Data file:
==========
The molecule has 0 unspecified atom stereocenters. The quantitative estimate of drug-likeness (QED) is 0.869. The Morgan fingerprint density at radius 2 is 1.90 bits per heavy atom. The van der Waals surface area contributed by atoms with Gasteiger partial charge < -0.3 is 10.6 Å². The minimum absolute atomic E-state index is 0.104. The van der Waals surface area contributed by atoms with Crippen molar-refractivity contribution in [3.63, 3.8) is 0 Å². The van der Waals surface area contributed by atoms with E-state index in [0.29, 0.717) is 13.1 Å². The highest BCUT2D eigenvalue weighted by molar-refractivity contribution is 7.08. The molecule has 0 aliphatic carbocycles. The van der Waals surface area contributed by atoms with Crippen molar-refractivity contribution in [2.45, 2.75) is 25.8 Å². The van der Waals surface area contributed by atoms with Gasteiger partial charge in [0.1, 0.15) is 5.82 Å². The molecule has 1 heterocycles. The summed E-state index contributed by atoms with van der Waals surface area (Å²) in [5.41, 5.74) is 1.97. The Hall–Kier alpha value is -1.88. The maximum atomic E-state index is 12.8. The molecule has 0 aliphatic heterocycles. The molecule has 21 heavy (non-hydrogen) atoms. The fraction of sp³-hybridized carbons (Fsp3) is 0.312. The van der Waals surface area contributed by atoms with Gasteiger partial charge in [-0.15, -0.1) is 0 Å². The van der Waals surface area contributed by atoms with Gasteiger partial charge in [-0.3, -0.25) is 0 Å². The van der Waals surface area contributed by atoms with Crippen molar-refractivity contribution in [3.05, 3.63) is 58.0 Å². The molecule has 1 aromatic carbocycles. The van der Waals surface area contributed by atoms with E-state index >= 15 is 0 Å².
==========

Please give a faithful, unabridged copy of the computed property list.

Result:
The molecule has 0 unspecified atom stereocenters. The quantitative estimate of drug-likeness (QED) is 0.869. The Morgan fingerprint density at radius 2 is 1.90 bits per heavy atom. The van der Waals surface area contributed by atoms with Gasteiger partial charge < -0.3 is 10.6 Å². The minimum absolute atomic E-state index is 0.104. The van der Waals surface area contributed by atoms with Crippen molar-refractivity contribution in [3.63, 3.8) is 0 Å². The van der Waals surface area contributed by atoms with E-state index in [0.29, 0.717) is 13.1 Å². The highest BCUT2D eigenvalue weighted by molar-refractivity contribution is 7.08. The molecule has 0 aliphatic carbocycles. The van der Waals surface area contributed by atoms with Crippen molar-refractivity contribution in [2.45, 2.75) is 25.8 Å². The van der Waals surface area contributed by atoms with Gasteiger partial charge in [0.1, 0.15) is 5.82 Å². The molecule has 1 heterocycles. The summed E-state index contributed by atoms with van der Waals surface area (Å²) in [5.41, 5.74) is 1.97. The Hall–Kier alpha value is -1.88. The maximum atomic E-state index is 12.8. The molecule has 0 aliphatic heterocycles. The molecule has 21 heavy (non-hydrogen) atoms. The fraction of sp³-hybridized carbons (Fsp3) is 0.312. The van der Waals surface area contributed by atoms with Gasteiger partial charge in [-0.15, -0.1) is 0 Å². The van der Waals surface area contributed by atoms with Gasteiger partial charge in [-0.3, -0.25) is 0 Å². The van der Waals surface area contributed by atoms with Crippen molar-refractivity contribution in [3.05, 3.63) is 58.0 Å². The molecule has 1 aromatic carbocycles. The van der Waals surface area contributed by atoms with E-state index >= 15 is 0 Å².